Updated: May 5, 2020
I have recently noticed that many bassists don't clean their fingerboards and leave massive build-ups of finger residue all up and down the playing surface. It's disgusting, especially when you play someone else's instrument and get stuck in the middle of a shift by a speed bump-sized glob of gray finger filth. Revolting, I know.
Clean your fingerboard.
What's The Best Way To Clean My Fingerboard?
There are a few ways to do this, some of which involve chemicals. I personally forgo those methods in favor of one less expensive and less risky: steel wool. The only catch is that the steel wool must be grade 0000 super-fine. Anything coarser is likely to damage your fingerboard (or your hands). You can buy a fairly substantial bag of this stuff at any Lowe's, Home Depot, Walmart, etc. for around five dollars and it was last you a lifetime. Maybe two.
Cleaning the fingerboard is as simple as taking a piece of steel wool and rubbing it along the built-up area until all the gunk is gone. Be advised that this method results in a good deal of dust from the steel wool being thrown around, so keep a towel nearby to clean it up. See photo below.
Now, you may notice some lines and dings on this fingerboard. Rest assured those were already there and not from anything I did. The bass I used to demonstrate this process was, ahem, a "characterful" instrument with a "well-loved" fingerboard that hadn't been cleaned or maintained in a long time.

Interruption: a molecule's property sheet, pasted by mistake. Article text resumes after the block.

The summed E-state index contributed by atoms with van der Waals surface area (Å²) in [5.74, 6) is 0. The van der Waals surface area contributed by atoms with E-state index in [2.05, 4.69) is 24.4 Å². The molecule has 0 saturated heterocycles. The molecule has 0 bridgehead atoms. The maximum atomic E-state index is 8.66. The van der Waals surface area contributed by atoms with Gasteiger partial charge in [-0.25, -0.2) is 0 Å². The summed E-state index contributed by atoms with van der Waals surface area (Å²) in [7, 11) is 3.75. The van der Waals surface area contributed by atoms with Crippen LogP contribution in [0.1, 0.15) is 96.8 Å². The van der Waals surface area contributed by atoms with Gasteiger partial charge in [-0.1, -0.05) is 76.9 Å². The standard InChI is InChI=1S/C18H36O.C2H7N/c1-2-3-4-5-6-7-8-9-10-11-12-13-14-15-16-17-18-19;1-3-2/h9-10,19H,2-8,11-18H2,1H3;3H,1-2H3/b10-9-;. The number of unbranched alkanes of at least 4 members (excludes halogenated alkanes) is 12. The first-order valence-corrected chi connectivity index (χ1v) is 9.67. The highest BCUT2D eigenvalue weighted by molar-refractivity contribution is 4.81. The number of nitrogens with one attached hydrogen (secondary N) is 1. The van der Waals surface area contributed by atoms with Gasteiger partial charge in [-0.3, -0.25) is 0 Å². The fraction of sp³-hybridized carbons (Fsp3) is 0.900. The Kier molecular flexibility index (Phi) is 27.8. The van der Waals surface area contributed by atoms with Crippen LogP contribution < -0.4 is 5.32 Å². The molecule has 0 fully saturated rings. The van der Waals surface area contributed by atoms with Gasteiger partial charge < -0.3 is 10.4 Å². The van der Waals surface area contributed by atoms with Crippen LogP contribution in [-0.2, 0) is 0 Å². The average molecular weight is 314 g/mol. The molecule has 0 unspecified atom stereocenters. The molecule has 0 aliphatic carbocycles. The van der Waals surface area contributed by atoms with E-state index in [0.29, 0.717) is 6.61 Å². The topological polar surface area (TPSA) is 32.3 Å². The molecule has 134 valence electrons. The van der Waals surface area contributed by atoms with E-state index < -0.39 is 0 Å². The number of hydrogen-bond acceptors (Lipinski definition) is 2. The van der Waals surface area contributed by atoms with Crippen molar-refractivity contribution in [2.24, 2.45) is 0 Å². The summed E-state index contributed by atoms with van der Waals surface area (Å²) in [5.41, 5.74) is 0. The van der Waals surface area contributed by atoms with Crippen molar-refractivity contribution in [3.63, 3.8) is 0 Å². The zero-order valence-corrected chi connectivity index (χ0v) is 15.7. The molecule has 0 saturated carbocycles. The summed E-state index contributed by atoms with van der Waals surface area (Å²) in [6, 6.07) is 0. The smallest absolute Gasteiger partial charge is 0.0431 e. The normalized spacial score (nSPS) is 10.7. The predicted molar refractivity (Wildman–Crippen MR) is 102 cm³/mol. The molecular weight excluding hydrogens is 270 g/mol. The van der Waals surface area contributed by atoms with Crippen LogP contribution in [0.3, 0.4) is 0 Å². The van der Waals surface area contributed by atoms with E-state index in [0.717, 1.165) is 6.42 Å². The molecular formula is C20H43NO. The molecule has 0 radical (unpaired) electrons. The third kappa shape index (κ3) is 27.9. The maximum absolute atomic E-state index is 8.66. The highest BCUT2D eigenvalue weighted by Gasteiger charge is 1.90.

Why Not Just Use Cleaners/Chemicals?
You could, but many cleaning solutions smell bad, cost more than steel wool, and might damage your varnish if spilled on the instrument. I would also be hesitant to leave a bottle of cleaner in my bass case- a piece of steel wool, which weighs less and won't spill, can be easily carried in a small bag and stored in the extra pocket of your case.
Do Other People Use This Method?
Yes. I know other bassists, guitarists, and luthiers who suggest cleaning your fingerboard this way.
What Else Can I Do To Keep My Fingerboard Clean?
Simple things like washing your hands before playing and wiping down your strings/neck/fingerboard are great ways to help minimize build-up and preserve the well-being of your instrument. Those with oily skin might be at a slight disadvantage in that regard, but following the same steps can help avoid some of the massive lines of finger dirt.
Keeping your bass in good playing order isn't something that needs to be difficult. Basic steps, inexpensive materials, and some occasional elbow grease are all that is necessary to maintain an instrument that is happy, healthy, and free of sticky patches of finger grease.
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